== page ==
Document Type

Thesis - Open Access

Award Date

2020

Degree Name

Master of Science (MS)

Department

Health and Nutritional Sciences

First Advisor

Kendra Kattelmann

Abstract

Many young adults experience unwanted weight gain upon entering college. Making healthy choices in a food environment with a plethora of convenience and fast foods is important for preventing unwanted weight gain. The objective of this study was to determine if a Healthy Campus Dining Tour intervention improves perception, behavior, and priorities related to healthier choices on campus. Participants were recruited for this quasi-experimental study from freshman introductory classes at a land-grant public university and assigned to intervention or a control group. Intervention participants completed a 50-minute Healthy Campus Dining Tour that educated on how to make healthier choices at each of the campus dining locations (vending, convenience, kiosk, and all-you-can-eat dining).Both groups were assessed pre- and post- intervention for agreement with questions assessing perception of healthful food choices in the campus environment (12 questions), frequency of certain healthful dietary behaviors (12 questions) and importance of food choice priorities (24 questions). Outcomes were dichotomized as more or less positive responses and logistic regression was used to determine odds of responses between intervention and control. There were a total 120 participants (n=45 intervention, n=75 control) that completed the surveys. Most participants were 18 years of age, female, white, of freshmen status, and lived in a campus residence hall. Greater odds of perceiving healthier foods in restaurants [OR(CI), 2.9 (1.3-6.5)], dining halls [2.1, (0.9-4.7)], and vending [8.1 (3.4-18.7)] were seen in intervention group versus control group. Odds of increased frequency of healthful behaviors and increased importance of food choice priorities did not differ between groups. Participation in the Healthy Campus Dining Tour intervention was associated with greater odds of agreeable perceptions regarding availability of healthy foods on campus. Additional programming and environmental changes may be necessary to change food behavior and priorities.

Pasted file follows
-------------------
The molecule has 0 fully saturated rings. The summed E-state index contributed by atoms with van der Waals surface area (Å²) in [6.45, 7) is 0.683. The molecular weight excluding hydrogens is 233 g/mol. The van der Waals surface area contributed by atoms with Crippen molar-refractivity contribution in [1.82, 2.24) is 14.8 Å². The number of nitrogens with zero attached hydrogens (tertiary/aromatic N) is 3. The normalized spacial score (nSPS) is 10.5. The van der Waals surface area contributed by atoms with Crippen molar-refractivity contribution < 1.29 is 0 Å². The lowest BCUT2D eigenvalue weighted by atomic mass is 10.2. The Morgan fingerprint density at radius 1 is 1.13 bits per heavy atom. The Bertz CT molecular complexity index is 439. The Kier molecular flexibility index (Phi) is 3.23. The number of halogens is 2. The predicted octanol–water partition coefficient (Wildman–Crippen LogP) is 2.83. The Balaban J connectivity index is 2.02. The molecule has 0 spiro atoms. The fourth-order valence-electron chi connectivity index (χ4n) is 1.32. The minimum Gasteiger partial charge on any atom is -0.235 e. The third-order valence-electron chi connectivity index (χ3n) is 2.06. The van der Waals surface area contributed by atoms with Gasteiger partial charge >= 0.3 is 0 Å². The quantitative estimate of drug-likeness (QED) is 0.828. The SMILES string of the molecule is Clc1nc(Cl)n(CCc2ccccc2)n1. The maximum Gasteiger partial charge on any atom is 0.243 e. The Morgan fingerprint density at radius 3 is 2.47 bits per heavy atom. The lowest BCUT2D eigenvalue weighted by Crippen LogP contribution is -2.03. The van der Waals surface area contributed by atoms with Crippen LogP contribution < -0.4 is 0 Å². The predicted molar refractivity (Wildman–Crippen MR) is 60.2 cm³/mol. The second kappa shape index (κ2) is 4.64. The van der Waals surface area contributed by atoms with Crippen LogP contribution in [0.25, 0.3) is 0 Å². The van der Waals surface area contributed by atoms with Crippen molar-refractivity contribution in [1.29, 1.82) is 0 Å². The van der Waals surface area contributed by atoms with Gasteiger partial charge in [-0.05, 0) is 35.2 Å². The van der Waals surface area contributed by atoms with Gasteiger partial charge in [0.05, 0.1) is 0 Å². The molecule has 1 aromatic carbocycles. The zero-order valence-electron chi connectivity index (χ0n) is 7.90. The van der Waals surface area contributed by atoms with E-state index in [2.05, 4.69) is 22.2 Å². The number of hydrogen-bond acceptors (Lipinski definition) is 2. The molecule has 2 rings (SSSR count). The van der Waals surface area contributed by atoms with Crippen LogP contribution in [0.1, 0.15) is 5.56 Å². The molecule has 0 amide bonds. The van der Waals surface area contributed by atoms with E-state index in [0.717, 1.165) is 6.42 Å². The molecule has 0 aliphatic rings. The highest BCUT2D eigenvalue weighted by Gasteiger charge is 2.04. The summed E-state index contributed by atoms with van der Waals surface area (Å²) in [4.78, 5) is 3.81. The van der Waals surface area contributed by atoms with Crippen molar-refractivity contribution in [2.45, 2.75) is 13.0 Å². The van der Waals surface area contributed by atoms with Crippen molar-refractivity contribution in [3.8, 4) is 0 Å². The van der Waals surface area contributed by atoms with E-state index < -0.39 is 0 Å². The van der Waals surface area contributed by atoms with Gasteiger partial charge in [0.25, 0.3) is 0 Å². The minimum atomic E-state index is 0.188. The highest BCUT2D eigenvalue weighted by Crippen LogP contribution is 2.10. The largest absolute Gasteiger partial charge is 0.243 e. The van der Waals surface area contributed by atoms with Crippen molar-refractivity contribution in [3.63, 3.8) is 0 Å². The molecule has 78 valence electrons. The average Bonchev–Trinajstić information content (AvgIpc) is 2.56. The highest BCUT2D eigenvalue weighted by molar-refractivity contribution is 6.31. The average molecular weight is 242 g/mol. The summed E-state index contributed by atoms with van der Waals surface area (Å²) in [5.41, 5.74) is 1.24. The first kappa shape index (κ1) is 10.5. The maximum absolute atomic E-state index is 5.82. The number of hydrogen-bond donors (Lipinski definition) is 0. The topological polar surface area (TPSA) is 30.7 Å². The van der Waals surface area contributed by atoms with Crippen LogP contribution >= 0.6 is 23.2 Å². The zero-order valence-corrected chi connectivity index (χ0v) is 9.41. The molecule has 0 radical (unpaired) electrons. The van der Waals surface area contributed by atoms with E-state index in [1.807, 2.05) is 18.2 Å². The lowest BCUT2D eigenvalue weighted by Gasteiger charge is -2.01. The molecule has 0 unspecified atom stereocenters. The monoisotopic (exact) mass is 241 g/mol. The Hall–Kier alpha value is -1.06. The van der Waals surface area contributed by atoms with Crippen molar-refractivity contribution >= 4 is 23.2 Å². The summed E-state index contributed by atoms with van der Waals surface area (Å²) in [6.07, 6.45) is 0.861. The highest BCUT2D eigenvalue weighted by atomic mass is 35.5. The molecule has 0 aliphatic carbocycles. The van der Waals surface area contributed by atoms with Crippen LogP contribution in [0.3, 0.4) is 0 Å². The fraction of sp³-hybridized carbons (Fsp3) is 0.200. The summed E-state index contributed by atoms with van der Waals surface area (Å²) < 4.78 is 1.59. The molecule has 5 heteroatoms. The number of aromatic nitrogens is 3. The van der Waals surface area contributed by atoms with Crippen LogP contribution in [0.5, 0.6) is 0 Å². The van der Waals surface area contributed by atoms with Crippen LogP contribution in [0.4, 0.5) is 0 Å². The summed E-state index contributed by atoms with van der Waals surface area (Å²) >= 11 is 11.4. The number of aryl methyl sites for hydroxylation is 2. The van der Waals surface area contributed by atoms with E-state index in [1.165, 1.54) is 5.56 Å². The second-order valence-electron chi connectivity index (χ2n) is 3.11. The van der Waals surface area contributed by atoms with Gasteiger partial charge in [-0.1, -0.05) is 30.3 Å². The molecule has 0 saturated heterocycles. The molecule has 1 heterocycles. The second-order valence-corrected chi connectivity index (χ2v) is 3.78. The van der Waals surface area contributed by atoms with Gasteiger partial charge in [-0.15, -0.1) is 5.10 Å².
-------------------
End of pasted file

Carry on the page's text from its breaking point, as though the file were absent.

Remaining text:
Library of Congress Subject Headings

College freshmen -- Nutrition.
College freshmen -- Health and hygiene.
Health attitudes.
Health behavior.

Format

application/pdf

Number of Pages

47

Publisher

South Dakota State University

Rights

Copyright © 2020 the Author

Included in

Nutrition Commons

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